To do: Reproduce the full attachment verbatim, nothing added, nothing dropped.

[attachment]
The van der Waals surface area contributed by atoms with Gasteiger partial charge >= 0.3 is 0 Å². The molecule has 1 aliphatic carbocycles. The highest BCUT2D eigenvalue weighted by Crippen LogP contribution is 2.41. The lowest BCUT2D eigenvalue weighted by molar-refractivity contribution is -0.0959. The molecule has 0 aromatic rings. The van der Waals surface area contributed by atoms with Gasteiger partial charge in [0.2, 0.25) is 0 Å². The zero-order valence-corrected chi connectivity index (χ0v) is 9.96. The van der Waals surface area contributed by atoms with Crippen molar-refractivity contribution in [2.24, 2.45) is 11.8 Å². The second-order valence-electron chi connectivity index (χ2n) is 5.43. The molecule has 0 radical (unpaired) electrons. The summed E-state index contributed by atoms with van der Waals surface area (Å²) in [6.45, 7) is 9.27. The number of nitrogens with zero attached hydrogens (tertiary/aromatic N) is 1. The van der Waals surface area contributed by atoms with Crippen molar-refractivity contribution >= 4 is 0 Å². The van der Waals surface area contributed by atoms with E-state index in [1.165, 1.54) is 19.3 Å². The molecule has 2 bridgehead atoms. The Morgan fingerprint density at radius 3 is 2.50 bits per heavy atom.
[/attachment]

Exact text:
The van der Waals surface area contributed by atoms with Gasteiger partial charge >= 0.3 is 0 Å². The molecule has 1 aliphatic carbocycles. The highest BCUT2D eigenvalue weighted by Crippen LogP contribution is 2.41. The lowest BCUT2D eigenvalue weighted by molar-refractivity contribution is -0.0959. The molecule has 0 aromatic rings. The van der Waals surface area contributed by atoms with Gasteiger partial charge in [0.2, 0.25) is 0 Å². The zero-order valence-corrected chi connectivity index (χ0v) is 9.96. The van der Waals surface area contributed by atoms with Crippen molar-refractivity contribution in [2.24, 2.45) is 11.8 Å². The second-order valence-electron chi connectivity index (χ2n) is 5.43. The molecule has 0 radical (unpaired) electrons. The summed E-state index contributed by atoms with van der Waals surface area (Å²) in [6.45, 7) is 9.27. The number of nitrogens with zero attached hydrogens (tertiary/aromatic N) is 1. The van der Waals surface area contributed by atoms with Crippen molar-refractivity contribution >= 4 is 0 Å². The van der Waals surface area contributed by atoms with E-state index in [1.165, 1.54) is 19.3 Å². The molecule has 2 bridgehead atoms. The Morgan fingerprint density at radius 3 is 2.50 bits per heavy atom.